Nice Chinese Noodle House
|(Nha Hang Trieu Hung)
1038 Race Street
It's all glass exterior makes this shebang look as if it were the Chinese version of the Edward Hopper Night-Lit-Diner scene. Frankly, in the evening, the flourescently lighted interior is a glow-worm of a black lacquer-chaired luncheonette. The walls are aqua, as are table tops and random tiles on the floor. A few wide paintings of Chinese connotation cover space, as do Buddhist offerings and vases with plastic red carnations. Here in Chinatown, it's a mish-mosh; in mainland China this eatery would be called a veritable venerable banquet house.
"Susannah Foo's" patrons may be most fortunate cookies, but "Nice's" clientele are those who revel in noodles, nodding heads and chopsticks in opposite vertical directions, in and out of soup bowls the size of buckets. Moreover, a table of four can eat a wonton ton, and spend no more than twenty-five dollars total. If you spend more, my guess is that your stomach will be up the Yangtzee without a paddle, gorged.
The first few times you come here for lunch, dinner or take-out, simply listen to and watch what the Chinese customers are ordering. Ninety-eight percent of the diners are Asians, speaking various Oriental dialects, all seemingly understandable to the waitstaff. Realize that when you order a dish for yourself, you are truly ordering for three.
Kindly begin with appetizers, "Khai Vi," whose tastes are as authentic as street food in Xian and Canton. House Special Shrimp Roll (Cha Gio Trien Chau) ($4.95) are six ample packets of pressed shrimp. Each parcel tastes like a dazzling culinary combination of challah french toast, shrimp croquette and a New Orleans beignet.
"Eat with sauce" demands my plain clothed waiter; "No good without sauce."
I comply, wetting the purse of food, soaking its insides to a spongy froth before enveloping it with my lips. One can't help but dribble. Your tongue swims in a sultry sea of solid shrimp.
You may desire to calm the waves of aftertastes with an order of Chinese Twist Crullers (Dan Cha Quay) ($1.00), four juicy, chewy, sticky breadsticks that could pass for Boardwalk corndogs, without the dogs. Their sweet effect lulls one's tongue to stillness.
And a Stir-Fried Chinese Bun (Ban He Chien) ($4.50) is a must. These are four pancakes of bouncy doe, liplike in texture, filled with chard greens and chives. The sensation one feels is that of a messy kiss from someone who's just eaten ripe Vidallia onions and couldn't care less. The morsel having been fried, the smoocher's appointment is also an annointment.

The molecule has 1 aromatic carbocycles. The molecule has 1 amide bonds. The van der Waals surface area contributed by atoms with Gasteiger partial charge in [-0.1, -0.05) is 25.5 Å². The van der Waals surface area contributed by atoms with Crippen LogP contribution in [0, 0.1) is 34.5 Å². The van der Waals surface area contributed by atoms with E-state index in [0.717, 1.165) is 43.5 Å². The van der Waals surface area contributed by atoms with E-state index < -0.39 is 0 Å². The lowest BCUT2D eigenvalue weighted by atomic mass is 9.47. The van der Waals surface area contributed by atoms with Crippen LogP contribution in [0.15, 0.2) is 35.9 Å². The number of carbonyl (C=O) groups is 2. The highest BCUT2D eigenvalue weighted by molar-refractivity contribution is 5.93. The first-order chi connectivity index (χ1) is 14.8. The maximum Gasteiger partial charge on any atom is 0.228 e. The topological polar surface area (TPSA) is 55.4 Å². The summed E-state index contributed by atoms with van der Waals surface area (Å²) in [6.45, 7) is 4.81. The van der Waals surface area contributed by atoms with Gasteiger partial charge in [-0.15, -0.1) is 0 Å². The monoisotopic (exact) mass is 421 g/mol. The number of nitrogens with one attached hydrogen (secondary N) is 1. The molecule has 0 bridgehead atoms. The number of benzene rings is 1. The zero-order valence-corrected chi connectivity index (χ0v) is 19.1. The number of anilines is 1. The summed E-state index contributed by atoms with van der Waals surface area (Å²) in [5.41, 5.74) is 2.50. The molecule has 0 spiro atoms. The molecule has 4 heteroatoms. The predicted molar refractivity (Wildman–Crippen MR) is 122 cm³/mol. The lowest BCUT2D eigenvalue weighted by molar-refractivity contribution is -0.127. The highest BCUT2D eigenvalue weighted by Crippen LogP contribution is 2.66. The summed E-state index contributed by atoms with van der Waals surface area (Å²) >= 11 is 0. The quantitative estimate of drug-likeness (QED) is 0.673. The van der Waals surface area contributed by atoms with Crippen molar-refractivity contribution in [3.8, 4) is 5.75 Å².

"Don't forget sauce," says my waitress, as she delivers three plump Chao Hou Vietnamese Egg Rolls ($4.50), each a dark cigar filled with shredded vegetable delicacies imbued with smoky pork pieces. Your throat gurgles as the crunchy roll dissolves. It reaches the back recesses of your jaw; gone before a meaningful bite can occur.
There's a reason why your table is replete with forty chopsticks, hundreds of napkins, dozens of miniature white ladles, sliced hot cherry peppers, salt and pepper shakers, a soy bin and what might be a Shanghaied ketchup bottle. All of these accoutrements, but for the napkins, invariably find their way into Nice's noodle soups. The napkins (you'll use three dozen) are to wipe your brow, your nose, your mouth, your hands, your chin, your shirt or blouse, your pants or dress, your eyes: usually in that order, over and over.
Allow me to name, some of the more exotic selections among the fifty Noodle Soups on the menu: Satay Pig Feet Lai Fun, Ying Yang Noodle Fu-Kien Style, Thousand Year Egg with Shredded Pork. Of course, you may opt for less eclectic fare, and you will be delighted.
Shredded Chicken Rice Noodle Soup ($4.75) is loaded with white chicken breast strands; redolent of scallions, ginger and woodsy mushrooms, cushioned in rice. The broth is golden, defatted and steaming. Beef Brisket Hong Kong Style with Egg Noodle Soup ($4.75) is chunky with grainy slices of beef drowning in half a pound of meandering yellow noodles. Ginger and preserved turnips, green onions and Sichuan peppercorns add zest. Special Shrimp Wonton Soup ($3.95) contains comets of Chinese raviolis with tails that splash and dangle until you sip, slurp and devour the slippery elongated densely filled wontons fully and finally.
You may not demur to the House Special Congee ($4.25), a cement-mixer sized porridge portion with floating pearly fish fillets of the sweetest, silkiest suppleness. I've seen residents of Beijing eating congee for breakfast, before bicycling to work. It sticks to the ribs and makes your belly visibly beat to the rhythm of your heart. Nice's congee is extraordinary.
Finally, if you desire a dish that will burn your socks off, try the Squid with Satay Sauce over Rice ($4.95) and add the sliced hot cherry peppers. The squid is braided (I don't know how), and delivered in a brown sauce that seems docile and of innocuous desuetude. Once you place a plait of rich rubbery squid into your mouth followed by a sliver of green pepper, start the countdown from "ten." When you reach "nine," your chopsticks will fall to the floor. At "eight" napkins are flying about the room and your trying to suckle the ketchup bottle's nozzle. At "seven" you've swallowed out of helpless hopelessness and begin pounding another set of chopsticks on the floor (where you suddenly find yourself) as if you were Gene Krupa. By "six" you are wondering if you have a starring role in "Crouching Tiger, Hidden Dragon." From "five" to "two" you're screaming Confucian proverbs in Yiddish as if you were simultaneously climbing the Great Wall of China and the Western Wall in Jerusalem.... At "one" you're hungry for more.
Bring cash. The menu has handwriting honestly stating, "Price slightly different in some items."
YU NO HOO
|Copyright 2004 Richard Max Bockol, Esq.||Back|